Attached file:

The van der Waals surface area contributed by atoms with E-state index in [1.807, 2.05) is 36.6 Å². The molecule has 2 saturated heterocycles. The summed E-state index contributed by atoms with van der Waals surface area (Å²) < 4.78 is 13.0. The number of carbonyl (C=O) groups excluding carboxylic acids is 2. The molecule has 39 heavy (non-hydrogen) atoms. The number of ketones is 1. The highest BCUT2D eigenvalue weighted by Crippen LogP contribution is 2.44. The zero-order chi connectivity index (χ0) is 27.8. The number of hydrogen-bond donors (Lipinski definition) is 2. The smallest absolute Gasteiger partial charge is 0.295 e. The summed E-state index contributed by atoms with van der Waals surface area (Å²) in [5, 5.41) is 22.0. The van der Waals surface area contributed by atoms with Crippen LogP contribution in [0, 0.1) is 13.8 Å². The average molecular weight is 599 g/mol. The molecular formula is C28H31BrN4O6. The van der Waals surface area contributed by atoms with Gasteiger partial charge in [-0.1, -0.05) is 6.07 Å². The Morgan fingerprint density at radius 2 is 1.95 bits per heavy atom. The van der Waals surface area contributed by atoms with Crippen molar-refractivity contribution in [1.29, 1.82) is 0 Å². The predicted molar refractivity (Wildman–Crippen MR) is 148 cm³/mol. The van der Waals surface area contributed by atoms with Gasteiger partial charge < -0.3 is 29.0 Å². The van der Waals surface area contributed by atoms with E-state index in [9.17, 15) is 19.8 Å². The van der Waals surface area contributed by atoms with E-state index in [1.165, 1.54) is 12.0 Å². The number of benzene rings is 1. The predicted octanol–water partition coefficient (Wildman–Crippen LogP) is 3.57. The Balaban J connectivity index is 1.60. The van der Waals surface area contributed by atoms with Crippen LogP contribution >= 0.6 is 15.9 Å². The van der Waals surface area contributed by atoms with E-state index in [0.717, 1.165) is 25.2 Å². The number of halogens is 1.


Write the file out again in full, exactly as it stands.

The van der Waals surface area contributed by atoms with E-state index in [1.807, 2.05) is 36.6 Å². The molecule has 2 saturated heterocycles. The summed E-state index contributed by atoms with van der Waals surface area (Å²) < 4.78 is 13.0. The number of carbonyl (C=O) groups excluding carboxylic acids is 2. The molecule has 39 heavy (non-hydrogen) atoms. The number of ketones is 1. The highest BCUT2D eigenvalue weighted by Crippen LogP contribution is 2.44. The zero-order chi connectivity index (χ0) is 27.8. The number of hydrogen-bond donors (Lipinski definition) is 2. The smallest absolute Gasteiger partial charge is 0.295 e. The summed E-state index contributed by atoms with van der Waals surface area (Å²) in [5, 5.41) is 22.0. The van der Waals surface area contributed by atoms with Crippen LogP contribution in [0, 0.1) is 13.8 Å². The average molecular weight is 599 g/mol. The molecular formula is C28H31BrN4O6. The van der Waals surface area contributed by atoms with Gasteiger partial charge in [-0.1, -0.05) is 6.07 Å². The Morgan fingerprint density at radius 2 is 1.95 bits per heavy atom. The van der Waals surface area contributed by atoms with Crippen molar-refractivity contribution in [1.29, 1.82) is 0 Å². The predicted molar refractivity (Wildman–Crippen MR) is 148 cm³/mol. The van der Waals surface area contributed by atoms with Gasteiger partial charge < -0.3 is 29.0 Å². The van der Waals surface area contributed by atoms with E-state index in [9.17, 15) is 19.8 Å². The van der Waals surface area contributed by atoms with E-state index in [1.165, 1.54) is 12.0 Å². The number of benzene rings is 1. The predicted octanol–water partition coefficient (Wildman–Crippen LogP) is 3.57. The Balaban J connectivity index is 1.60. The van der Waals surface area contributed by atoms with Crippen LogP contribution >= 0.6 is 15.9 Å². The van der Waals surface area contributed by atoms with E-state index in [0.717, 1.165) is 25.2 Å². The number of halogens is 1.